A celebration of Missouri's state animal, the mule,
and his long eared relative, the donkey.
"I am an avid animal lover, especially Donkeys and Mules, hence the name Hybrid Hollow. Having grown up in St. Louis County I knew by the age of ten that I would someday have a farm of my own. Around this time I was also given my first camera, a little Kodak 110. Somewhere along life’s journey to become a farmer a passion for photography developed which allows me to capture the little things that give me pause and bring me joy. With a degree in Animal Science I have enjoyed the country life as a Hobby Farmer for over twenty years now.
My photography reflects my everyday life and the simple pleasures that surround it. For anyone who enjoys animals, the outdoors, and the simple life…I hope my photos put a smile on your face and warm your heart." Photographer Kim Carr
About Artist Kim Carr:
Photographer Kim Carr holds a BS degree in Animal Science and has been a hobby farmer for over twenty years. Self-taught in the photographic arts, Kim has a natural eye for capturing the essense of life in the country. Her photography captures the little things that give pause and bring joy. She is a a juried member of Best of Missouri Hands (BOMH) and her work has been shown in several Missouri galleries, venues and exhibitions including: Soulard Art Market, Mindworks Art Gallery, Best of Missouri Hands, Missouri State Fair, Plank Road, Poppy, Hermann Kunsterhaus, Jillsie's Bistro & Boutique, Greene's Country Store, Missouri Made and More, Saleigh Mountain Leather Company, and the Zuzak Art Gallery.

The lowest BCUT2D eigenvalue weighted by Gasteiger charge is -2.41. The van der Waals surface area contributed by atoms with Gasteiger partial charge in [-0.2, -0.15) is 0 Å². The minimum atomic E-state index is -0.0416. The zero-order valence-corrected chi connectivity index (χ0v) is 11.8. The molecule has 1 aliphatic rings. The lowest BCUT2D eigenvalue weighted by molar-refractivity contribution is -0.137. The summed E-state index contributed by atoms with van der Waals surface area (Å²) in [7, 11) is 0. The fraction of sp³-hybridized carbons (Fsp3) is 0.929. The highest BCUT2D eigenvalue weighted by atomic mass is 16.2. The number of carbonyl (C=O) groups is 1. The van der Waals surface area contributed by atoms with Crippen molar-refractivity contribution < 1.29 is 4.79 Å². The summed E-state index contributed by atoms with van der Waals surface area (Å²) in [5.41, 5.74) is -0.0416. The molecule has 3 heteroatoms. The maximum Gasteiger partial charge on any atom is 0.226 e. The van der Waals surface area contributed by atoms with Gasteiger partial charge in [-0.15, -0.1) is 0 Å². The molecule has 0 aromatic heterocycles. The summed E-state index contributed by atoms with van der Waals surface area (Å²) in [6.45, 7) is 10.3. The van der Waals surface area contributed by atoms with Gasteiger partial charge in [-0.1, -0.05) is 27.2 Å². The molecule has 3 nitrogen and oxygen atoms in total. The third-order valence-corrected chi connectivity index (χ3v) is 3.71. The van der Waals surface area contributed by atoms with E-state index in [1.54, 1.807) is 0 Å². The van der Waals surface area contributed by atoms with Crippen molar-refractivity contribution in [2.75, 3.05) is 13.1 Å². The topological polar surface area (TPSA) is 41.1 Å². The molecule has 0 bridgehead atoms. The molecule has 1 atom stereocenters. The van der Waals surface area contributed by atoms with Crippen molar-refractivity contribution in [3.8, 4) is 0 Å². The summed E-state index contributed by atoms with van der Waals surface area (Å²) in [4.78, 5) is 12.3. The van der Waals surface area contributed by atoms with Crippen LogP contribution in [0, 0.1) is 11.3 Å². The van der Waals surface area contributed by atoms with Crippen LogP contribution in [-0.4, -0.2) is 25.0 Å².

Learn more about artist Kim Carr on her website or purchase her work online.
Read the review of this exhibit by M.T. Erickson, St Louis Art Examiner.
CLICK HERE TO VIEW THE EXHIBITION ALBUM
Photography by Kim Carr
(Hybrid Hollow Productions)
FUN MULE FACTS
Molly – Female Mule / John – Male Mule / Jenny – Female Donkey / Jack – Male Donkey / Mare – Female Horse / Stallion – Male Horse
1 Mare + 1 Jack = A Mule
The mule is a man made animal which is the result of crossing a Mare (Female Horse) with a Jack (Male Donkey). Mules are a Hybrid and are sterile, unable to reproduce. The only way to get another mule is to breed another Mare to another Jack. Due to this you can get any kind of mule that you would like. You can take any breed of horse and have it bred to a Jack of appropriate size. Jacks or Donkeys come in 3 different sizes, Miniature, Standard and Mammoth. So for a Mini Mule you would breed a Pony to a Mini Donkey. For a nice big Draft Mule you would breed a Draft Horse to a Mammoth Jack.
Mules are sterile due to the fact that a mare has 64 chromosomes and the jack has 62 which leave’s the offspring, the mule with 63. Reproduction requires an even number of chromosomes.